Iran sanctions affect sales of Dubai property
Buyers from Iranstill represented the fifth-largest group of investors by nationality in the market, with 1,036 Iranians snapping up villas and apartments, data from the Dubai Land Department show.
But the investment was likely to have been higher if it were not for the impact of western sanctions against Iran, say people familiar with the property market. Iranians are facing difficulties getting approval from banks in the UAE for mortgages or to make down payments for properties, said Hossein Haghighi, an Iranian businessman living in Dubai who owns a villa in the Springs.
"Iranians are not able to bring their money in and so investment in the market is becoming very difficult," he said.
Iranians have been one of the backbones of investment in Dubai's property market for years because of their country's proximity to the emirate and traditionally close business ties. Appetite has stemmed both from the estimated 600,000 Iranian residents in the UAE and wealthy home-based Iranians.
But banks in the UAE have come under pressure in recent months to scale down their ties to Iran as a result of US, European Union and United Nations sanctions. In addition, Swift, the world's biggest electronic payment system, in March disconnected Iranian banks from its network.
The sanctions have also weighed on Iran's economy and its currency. The Iranian rial has fallen to 19,290 against the US dollar from 13,200 in November.
"In the last couple of months the sanctions in Iran are starting to take their toll and Iranians are not buying as they have lost about 50 per cent of their wealth," said Tom Bunker, an investment sales consultant with Better Homes, a UAE estate agency.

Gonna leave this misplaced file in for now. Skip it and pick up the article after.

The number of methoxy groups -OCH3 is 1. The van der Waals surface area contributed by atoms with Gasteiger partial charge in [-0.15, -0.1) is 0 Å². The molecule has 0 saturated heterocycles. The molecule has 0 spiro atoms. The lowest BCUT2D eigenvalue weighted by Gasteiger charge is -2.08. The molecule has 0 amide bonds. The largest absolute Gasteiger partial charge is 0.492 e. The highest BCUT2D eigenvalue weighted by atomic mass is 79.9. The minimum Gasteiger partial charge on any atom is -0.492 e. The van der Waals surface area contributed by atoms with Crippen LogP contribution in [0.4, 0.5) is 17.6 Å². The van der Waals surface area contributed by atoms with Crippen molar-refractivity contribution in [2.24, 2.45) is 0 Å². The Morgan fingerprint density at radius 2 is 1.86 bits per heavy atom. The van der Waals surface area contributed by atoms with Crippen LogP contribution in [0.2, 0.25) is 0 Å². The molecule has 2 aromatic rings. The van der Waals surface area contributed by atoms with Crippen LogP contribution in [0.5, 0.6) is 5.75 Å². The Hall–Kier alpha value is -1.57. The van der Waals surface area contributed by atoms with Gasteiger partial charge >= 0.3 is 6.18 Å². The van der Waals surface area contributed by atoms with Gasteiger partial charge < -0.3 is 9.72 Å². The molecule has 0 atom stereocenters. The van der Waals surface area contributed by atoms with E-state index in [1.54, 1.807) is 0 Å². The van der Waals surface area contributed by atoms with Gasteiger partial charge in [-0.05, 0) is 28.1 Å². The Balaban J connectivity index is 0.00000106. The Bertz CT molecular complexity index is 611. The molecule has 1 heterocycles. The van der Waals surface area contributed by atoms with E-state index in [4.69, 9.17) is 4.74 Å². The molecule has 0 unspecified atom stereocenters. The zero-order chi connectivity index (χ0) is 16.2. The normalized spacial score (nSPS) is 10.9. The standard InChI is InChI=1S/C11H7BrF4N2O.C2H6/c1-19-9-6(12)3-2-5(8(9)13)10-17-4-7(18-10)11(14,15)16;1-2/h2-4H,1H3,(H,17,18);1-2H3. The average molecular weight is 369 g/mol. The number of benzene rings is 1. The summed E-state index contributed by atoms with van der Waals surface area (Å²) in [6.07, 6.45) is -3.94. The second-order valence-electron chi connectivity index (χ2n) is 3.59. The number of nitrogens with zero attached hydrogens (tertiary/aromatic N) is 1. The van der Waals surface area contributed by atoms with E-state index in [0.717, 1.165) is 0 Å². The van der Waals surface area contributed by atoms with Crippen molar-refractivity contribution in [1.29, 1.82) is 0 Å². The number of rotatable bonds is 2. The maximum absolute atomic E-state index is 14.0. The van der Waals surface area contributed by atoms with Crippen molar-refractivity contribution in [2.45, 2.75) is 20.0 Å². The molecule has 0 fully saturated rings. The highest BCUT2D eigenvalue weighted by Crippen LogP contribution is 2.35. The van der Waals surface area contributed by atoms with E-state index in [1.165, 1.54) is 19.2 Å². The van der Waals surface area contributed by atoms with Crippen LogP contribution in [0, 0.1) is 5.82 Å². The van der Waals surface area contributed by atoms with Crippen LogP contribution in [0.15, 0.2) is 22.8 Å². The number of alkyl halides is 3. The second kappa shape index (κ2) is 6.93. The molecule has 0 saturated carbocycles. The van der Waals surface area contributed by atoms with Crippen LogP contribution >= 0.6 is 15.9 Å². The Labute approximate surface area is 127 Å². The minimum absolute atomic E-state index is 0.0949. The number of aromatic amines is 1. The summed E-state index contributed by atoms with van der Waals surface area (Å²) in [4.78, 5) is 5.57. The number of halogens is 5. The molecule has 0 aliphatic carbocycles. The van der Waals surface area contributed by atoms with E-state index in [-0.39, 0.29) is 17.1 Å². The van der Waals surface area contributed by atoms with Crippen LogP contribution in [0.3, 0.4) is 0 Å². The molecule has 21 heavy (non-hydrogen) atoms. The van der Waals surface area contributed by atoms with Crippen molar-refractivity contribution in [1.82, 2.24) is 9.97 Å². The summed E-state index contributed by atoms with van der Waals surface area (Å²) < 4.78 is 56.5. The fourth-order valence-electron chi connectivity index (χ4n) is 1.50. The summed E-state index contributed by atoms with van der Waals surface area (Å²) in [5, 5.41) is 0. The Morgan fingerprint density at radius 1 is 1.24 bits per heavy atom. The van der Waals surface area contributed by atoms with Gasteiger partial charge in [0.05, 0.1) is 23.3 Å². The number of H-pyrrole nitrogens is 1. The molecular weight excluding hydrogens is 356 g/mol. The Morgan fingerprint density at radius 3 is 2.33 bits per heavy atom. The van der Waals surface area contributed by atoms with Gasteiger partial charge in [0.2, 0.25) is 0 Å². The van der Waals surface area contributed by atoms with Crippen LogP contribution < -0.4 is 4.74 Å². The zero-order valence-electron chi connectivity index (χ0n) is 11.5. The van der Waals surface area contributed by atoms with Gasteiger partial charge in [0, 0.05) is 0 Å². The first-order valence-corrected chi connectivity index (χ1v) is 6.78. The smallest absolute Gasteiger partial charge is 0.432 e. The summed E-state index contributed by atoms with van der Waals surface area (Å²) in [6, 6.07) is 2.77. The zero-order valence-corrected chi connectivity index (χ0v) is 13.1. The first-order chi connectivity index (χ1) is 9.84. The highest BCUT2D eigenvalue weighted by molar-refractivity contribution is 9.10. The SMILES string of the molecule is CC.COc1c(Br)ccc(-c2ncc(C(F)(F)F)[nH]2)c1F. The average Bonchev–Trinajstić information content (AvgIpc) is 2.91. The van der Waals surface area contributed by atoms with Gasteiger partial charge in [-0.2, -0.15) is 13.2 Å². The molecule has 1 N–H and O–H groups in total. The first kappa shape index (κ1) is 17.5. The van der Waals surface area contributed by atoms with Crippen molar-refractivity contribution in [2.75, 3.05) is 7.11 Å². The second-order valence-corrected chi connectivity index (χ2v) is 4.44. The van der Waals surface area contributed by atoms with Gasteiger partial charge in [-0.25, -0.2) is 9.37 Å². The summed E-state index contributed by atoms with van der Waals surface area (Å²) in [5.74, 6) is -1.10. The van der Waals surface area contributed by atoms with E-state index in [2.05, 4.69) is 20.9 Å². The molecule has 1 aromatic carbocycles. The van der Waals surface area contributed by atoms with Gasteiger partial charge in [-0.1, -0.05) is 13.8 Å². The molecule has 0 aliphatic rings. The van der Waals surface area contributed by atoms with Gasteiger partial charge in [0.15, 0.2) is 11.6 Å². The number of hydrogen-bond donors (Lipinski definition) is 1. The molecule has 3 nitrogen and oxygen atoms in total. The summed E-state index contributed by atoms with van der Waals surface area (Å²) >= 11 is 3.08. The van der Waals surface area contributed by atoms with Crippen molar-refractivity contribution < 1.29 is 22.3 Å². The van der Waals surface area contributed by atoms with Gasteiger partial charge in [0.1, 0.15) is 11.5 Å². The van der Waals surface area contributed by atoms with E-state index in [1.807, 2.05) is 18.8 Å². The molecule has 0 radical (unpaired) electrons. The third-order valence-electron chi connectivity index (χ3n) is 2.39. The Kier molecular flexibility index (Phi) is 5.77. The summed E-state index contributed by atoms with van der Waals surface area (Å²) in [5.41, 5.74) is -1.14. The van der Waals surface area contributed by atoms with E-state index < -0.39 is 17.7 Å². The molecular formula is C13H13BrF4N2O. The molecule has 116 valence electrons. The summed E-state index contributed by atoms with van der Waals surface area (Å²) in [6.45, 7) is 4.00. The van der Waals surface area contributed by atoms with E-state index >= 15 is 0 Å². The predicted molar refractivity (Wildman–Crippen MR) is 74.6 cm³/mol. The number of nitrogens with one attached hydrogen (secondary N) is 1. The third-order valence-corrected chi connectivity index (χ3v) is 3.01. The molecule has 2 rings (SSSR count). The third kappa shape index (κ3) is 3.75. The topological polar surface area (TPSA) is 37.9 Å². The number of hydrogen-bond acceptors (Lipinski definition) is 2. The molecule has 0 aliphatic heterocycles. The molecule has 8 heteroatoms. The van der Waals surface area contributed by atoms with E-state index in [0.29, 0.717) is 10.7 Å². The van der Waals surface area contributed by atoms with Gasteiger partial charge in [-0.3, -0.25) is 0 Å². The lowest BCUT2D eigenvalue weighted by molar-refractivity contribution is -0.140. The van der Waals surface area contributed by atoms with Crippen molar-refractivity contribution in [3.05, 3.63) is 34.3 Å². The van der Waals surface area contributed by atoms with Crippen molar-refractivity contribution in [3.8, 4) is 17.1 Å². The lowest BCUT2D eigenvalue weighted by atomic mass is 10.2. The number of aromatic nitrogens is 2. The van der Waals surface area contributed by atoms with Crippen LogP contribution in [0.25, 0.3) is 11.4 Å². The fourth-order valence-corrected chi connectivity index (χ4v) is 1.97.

"Some Iranians are even selling to help shore up their funds."
Estate agents say the drying up of Iranian buyers is in contrast to the period up until January when many reported a frenzy of activity as people from the country sought a safe place to invest.
Iranians were typically looking for a second or third home, the agents said at the time.
In the first six months of last year, Iranians were the fourth-biggest group of property purchasers after Indians, Britons and Pakistanis, with 1,124 buyers of properties valued at a total of Dh1.9bn, Dubai Land data show.
"It has completely slowed down," said Myles Bush, the managing director of Powerhouse Properties, which specialises in upmarket homes. "They seemed to come in dribs and drabs and now they've stopped."
The vacuum has been filled in part by investment from wealthy Greeks, Spaniards and Britons seeking to escape the fallout from the euro-zone debt crisis, he said.
Mr Haghighi said many rich Iranians were still seeking to preserve their assets by investing in property abroad. But other cities and countries were starting to attract their cash.
"Some are looking towards Malaysia and the Iranian population in Malaysia has grown drastically."
Those Iranians still buying property in Dubai are finding alternative ways to pay. Investors transfer cash for down payments from Iran to the UAE using money brokers or exchange houses outside the formal banking sector, said Mr Bunker. The system, known as hawala, usually involves the transfer of cash in small batches.
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